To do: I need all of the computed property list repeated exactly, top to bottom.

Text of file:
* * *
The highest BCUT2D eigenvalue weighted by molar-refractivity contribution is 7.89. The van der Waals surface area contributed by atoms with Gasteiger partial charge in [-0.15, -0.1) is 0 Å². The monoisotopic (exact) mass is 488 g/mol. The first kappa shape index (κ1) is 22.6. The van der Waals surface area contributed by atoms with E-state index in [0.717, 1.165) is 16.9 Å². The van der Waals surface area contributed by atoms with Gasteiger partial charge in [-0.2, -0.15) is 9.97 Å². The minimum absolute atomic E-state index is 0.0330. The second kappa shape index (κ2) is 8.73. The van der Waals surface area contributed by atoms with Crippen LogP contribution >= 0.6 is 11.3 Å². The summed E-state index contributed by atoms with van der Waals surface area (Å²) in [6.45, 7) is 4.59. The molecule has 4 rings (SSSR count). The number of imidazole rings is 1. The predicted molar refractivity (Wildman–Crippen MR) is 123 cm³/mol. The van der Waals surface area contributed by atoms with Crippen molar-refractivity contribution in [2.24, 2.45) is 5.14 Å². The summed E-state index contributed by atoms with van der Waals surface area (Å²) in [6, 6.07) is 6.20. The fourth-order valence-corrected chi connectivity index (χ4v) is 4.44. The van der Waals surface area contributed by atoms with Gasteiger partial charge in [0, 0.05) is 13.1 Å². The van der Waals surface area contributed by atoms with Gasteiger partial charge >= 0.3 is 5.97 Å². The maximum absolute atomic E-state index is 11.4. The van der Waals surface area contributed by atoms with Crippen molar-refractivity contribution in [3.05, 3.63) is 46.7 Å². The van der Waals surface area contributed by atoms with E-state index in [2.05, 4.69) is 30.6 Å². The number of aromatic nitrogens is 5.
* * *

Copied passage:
The highest BCUT2D eigenvalue weighted by molar-refractivity contribution is 7.89. The van der Waals surface area contributed by atoms with Gasteiger partial charge in [-0.15, -0.1) is 0 Å². The monoisotopic (exact) mass is 488 g/mol. The first kappa shape index (κ1) is 22.6. The van der Waals surface area contributed by atoms with E-state index in [0.717, 1.165) is 16.9 Å². The van der Waals surface area contributed by atoms with Gasteiger partial charge in [-0.2, -0.15) is 9.97 Å². The minimum absolute atomic E-state index is 0.0330. The second kappa shape index (κ2) is 8.73. The van der Waals surface area contributed by atoms with Crippen LogP contribution >= 0.6 is 11.3 Å². The summed E-state index contributed by atoms with van der Waals surface area (Å²) in [6.45, 7) is 4.59. The molecule has 4 rings (SSSR count). The number of imidazole rings is 1. The predicted molar refractivity (Wildman–Crippen MR) is 123 cm³/mol. The van der Waals surface area contributed by atoms with Crippen molar-refractivity contribution in [2.24, 2.45) is 5.14 Å². The summed E-state index contributed by atoms with van der Waals surface area (Å²) in [6, 6.07) is 6.20. The fourth-order valence-corrected chi connectivity index (χ4v) is 4.44. The van der Waals surface area contributed by atoms with Gasteiger partial charge in [0, 0.05) is 13.1 Å². The van der Waals surface area contributed by atoms with Gasteiger partial charge >= 0.3 is 5.97 Å². The maximum absolute atomic E-state index is 11.4. The van der Waals surface area contributed by atoms with Crippen molar-refractivity contribution in [3.05, 3.63) is 46.7 Å². The van der Waals surface area contributed by atoms with E-state index in [2.05, 4.69) is 30.6 Å². The number of aromatic nitrogens is 5.